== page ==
Billy's father sends him to the gym to learn boxing, but Billy dislikes the sport. He happens to see a ballet class that is using the gym while their usual basement studio is being used temporarily as a soup kitchen for the striking miners. Unbeknownst to Jackie, Billy joins the ballet class. When Jackie discovers this, he forbids Billy to take any more ballet classes. But, passionate about dancing, Billy secretly continues his lessons with the help of his dance teacher, Sandra Wilkinson.
Sandra believes that Billy is talented enough to study at the Royal Ballet School in London, but due to Tony's arrest during a clash between police and striking miners, Billy misses the audition. Sandra tells Jackie about the missed opportunity, but fearing that Billy will be considered to be gay, both Jackie and Tony are outraged at the prospect of him becoming a professional ballet dancer.
Over Christmas, Billy learns his best friend, Michael, is gay. Billy is supportive of his friend. Later, Jackie catches Billy and Michael dancing in the gym and realises his son is truly gifted; he resolves to do whatever it takes to help Billy attain his dream. Sandra tries to persuade Jackie to let her pay for the audition, but he replies that Billy is his son and he does not need charity. Jackie attempts to cross the picket line to pay for the trip to London, but Tony stops him. Instead, his fellow miners and the neighbourhood raise some money and Jackie pawns Billy's mother's jewellery to cover the cost, and Jackie takes him to London to audition.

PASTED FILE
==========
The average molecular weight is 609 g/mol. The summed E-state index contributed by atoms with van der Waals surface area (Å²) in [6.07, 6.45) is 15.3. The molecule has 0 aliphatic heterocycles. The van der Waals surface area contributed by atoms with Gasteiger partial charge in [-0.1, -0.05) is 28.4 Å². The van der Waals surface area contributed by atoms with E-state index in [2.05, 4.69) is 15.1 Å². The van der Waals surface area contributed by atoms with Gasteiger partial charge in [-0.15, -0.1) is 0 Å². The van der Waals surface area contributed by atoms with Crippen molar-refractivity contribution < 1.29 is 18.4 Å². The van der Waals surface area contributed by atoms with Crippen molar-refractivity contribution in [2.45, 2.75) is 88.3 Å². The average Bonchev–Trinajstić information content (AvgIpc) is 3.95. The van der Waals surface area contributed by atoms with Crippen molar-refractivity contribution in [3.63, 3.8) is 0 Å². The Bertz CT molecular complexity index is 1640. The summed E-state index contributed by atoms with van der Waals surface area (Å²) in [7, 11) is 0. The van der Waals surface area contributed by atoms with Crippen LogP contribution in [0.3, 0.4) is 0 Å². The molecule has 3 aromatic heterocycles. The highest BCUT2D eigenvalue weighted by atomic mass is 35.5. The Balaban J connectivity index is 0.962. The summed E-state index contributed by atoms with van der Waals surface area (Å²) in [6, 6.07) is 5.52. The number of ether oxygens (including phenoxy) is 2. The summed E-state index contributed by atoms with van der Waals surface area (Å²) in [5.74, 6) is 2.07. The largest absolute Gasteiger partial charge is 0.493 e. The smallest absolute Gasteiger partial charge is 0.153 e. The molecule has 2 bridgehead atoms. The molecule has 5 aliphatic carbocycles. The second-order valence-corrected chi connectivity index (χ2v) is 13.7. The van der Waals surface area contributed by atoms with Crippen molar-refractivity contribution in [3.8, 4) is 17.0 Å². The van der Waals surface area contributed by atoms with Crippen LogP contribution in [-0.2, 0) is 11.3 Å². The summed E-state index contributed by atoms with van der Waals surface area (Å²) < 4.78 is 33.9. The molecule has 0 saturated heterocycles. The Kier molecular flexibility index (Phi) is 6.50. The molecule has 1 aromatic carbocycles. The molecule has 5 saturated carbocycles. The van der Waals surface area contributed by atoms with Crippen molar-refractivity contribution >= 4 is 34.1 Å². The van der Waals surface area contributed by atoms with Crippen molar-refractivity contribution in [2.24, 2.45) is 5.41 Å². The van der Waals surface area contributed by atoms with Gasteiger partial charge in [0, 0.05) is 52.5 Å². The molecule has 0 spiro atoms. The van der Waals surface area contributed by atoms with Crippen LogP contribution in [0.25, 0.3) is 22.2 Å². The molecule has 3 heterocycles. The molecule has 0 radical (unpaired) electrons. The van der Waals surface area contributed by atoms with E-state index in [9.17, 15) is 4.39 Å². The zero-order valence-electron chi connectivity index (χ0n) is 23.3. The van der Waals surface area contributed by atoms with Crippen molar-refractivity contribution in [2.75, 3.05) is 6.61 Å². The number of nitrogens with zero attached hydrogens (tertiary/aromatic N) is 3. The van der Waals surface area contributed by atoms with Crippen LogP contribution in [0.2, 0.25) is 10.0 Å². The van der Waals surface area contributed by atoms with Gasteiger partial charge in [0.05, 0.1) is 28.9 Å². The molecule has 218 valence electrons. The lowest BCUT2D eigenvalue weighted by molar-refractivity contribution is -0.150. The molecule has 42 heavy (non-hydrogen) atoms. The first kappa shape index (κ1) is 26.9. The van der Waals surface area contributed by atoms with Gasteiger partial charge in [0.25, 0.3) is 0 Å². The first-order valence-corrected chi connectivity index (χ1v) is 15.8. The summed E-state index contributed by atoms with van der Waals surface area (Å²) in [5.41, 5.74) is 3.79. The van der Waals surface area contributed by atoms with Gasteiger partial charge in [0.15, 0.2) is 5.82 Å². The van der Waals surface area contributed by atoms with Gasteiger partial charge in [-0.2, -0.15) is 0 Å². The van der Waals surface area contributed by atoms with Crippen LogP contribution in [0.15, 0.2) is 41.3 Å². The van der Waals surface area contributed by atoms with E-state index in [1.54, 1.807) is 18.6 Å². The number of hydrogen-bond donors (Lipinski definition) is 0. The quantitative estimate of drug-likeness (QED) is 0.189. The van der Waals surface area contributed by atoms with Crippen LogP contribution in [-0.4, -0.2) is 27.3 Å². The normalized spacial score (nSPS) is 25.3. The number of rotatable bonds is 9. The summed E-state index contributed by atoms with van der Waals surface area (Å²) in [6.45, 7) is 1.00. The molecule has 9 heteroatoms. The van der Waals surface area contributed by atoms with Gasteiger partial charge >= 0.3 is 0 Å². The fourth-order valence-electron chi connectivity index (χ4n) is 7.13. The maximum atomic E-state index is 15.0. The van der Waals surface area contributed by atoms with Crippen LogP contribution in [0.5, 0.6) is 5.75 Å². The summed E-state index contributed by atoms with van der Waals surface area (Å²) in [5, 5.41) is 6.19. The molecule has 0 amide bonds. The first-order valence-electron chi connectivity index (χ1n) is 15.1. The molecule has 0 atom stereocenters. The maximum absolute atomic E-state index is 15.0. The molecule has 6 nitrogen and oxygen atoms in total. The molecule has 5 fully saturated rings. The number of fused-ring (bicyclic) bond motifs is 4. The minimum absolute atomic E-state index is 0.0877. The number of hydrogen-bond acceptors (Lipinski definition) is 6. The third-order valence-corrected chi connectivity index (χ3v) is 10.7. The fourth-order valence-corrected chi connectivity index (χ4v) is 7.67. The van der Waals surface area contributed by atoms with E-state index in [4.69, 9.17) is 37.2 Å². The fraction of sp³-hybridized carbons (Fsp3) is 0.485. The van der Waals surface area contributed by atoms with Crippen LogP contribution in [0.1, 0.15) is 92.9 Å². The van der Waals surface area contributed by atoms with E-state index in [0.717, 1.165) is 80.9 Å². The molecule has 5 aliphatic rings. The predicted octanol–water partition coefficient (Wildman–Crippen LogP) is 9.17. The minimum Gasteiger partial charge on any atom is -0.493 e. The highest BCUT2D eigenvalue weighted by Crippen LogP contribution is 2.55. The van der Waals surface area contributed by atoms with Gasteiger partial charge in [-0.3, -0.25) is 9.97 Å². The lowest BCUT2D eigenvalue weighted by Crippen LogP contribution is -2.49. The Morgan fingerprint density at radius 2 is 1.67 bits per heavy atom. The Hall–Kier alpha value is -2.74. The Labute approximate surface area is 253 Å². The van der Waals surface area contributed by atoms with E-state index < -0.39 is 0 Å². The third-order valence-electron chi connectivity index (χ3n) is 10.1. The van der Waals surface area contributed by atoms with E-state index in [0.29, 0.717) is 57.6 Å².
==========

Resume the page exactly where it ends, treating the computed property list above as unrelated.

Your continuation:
Although very nervous, Billy performs well, but he punches another boy in frustration at the audition, and fears that he has ruined his chances of attaining his dream. He is rebuked by the review board and, when asked what it feels like when he is dancing, struggles for words, eventually describing it as being "like electricity". Seemingly rejected, Billy returns home with his father. Sometime later, the Royal Ballet School sends him a letter of acceptance, coinciding with the end of the miners' strike, and Billy leaves home for London.
In 1998, 25-year-old Billy takes the stage to perform the Swan in Matthew Bourne's Swan Lake, as Jackie, Tony, and Michael watch from the audience; Billy's father is visibly moved by his performance.
- Jamie Bell as Billy Elliot
- Adam Cooper as Billy aged 25